Lesson number two, road construction people do not like it when you give them dirty looks because you were the last car in the line and they decided to turn the sign from slow to stop and wave their arms around that you must stop. (Seriously she should have let me go…I was the only car there) Had to wait fifteen minutes to go.
Lesson number three, you can eat a regular bag of Cheetos in fifteen minutes.
Lesson number four, Learned that I can and will defeat this addiction. If I can go through today without a smoke then I should be able to go everyday without a smoke.
Has been 28 hours now!
That night, I slept horribly. I think the toxins were pushing themselves out of my body because I kept waking up thirsty and I was sweaty from head to toe. I wasn’t hot or sick. I know it had to be from not smoking.
I woke up on day three feeling better. I bought baking stuff to keep myself busy. That was the biggest thing for me, keeping busy. By the end of day three I had ended up having a really bad day. Here are more lesson excerpts from day three.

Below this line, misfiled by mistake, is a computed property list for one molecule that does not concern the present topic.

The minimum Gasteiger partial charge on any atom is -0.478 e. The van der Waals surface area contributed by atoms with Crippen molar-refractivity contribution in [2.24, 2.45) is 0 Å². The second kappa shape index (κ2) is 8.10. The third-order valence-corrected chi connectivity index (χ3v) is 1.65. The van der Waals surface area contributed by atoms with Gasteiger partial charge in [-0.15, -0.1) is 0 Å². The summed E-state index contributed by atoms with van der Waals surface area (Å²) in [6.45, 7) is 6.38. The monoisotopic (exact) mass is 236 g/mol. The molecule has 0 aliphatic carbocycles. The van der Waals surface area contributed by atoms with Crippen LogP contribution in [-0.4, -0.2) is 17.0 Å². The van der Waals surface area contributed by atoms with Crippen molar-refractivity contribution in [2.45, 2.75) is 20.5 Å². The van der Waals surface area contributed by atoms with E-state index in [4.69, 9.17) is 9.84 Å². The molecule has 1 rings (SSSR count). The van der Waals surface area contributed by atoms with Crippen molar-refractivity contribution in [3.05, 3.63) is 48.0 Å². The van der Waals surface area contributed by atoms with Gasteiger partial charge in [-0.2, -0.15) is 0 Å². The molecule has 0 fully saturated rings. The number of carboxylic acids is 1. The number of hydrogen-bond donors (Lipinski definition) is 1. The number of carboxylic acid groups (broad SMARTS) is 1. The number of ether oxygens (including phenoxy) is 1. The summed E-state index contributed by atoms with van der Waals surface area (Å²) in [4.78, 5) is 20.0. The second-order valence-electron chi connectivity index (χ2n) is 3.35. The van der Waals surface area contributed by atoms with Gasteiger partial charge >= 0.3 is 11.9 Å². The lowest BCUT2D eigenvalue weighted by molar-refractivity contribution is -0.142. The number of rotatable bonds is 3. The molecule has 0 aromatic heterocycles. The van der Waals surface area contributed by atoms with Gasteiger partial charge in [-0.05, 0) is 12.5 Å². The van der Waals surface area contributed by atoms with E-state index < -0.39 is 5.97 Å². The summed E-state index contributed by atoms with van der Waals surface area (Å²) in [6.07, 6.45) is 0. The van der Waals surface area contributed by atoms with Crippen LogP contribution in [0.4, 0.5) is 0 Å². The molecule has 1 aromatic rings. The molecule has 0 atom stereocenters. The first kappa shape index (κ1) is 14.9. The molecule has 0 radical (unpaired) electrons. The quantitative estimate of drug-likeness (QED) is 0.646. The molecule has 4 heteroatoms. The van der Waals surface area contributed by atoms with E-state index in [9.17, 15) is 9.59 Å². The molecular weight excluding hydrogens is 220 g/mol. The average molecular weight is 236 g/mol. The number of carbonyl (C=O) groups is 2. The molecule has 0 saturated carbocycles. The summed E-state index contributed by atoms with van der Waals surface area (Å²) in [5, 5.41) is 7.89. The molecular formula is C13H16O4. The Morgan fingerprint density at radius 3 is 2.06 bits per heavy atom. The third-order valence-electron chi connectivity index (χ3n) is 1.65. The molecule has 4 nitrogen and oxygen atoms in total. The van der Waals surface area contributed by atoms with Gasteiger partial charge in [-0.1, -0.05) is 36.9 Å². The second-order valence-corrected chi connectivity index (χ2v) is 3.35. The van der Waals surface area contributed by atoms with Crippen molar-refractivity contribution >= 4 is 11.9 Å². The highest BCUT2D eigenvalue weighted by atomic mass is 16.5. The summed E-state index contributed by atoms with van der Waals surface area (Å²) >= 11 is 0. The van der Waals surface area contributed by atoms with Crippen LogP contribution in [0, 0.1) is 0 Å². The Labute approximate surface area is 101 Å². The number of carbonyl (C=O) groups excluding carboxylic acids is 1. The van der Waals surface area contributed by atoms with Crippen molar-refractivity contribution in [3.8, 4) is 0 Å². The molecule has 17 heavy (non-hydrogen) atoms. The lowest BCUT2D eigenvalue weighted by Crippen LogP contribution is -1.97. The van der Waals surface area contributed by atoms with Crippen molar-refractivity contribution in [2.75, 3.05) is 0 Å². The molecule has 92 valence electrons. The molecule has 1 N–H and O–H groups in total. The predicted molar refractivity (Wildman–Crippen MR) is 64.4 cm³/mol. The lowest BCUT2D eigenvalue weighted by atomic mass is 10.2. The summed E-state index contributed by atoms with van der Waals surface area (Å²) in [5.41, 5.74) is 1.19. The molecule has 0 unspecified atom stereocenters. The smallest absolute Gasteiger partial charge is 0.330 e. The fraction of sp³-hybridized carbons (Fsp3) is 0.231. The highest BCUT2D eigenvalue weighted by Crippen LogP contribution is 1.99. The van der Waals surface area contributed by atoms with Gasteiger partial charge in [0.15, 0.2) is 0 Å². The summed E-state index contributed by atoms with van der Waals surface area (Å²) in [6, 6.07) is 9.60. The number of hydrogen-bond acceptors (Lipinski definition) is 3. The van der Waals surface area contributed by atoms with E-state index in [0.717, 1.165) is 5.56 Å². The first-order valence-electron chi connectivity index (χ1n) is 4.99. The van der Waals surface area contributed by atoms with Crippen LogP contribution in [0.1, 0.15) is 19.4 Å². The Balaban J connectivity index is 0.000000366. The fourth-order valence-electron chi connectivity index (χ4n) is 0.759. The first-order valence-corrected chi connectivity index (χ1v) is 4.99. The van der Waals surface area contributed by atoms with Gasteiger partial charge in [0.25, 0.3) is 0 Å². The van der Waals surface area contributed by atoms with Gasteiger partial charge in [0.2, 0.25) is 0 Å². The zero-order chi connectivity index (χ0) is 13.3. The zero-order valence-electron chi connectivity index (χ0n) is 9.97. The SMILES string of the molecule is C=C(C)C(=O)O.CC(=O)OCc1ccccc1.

Number one, do not tell a person on their third day of smoking that they need mud flaps on their car, then insist that they need them even when you are told outright that they don’t want to worry about it right now. If you continue to insist that person needs mud flaps you will be told that they don’t need this right now and if you think they need mud flaps so bad then go ahead and put mud flaps on the car.
Number two, husbands do not tell your wife on third day of quitting smoking that the house smells good for once, especially when she sells Scentsy for a business and always has something good warming. She will not take this as a compliment…I promise.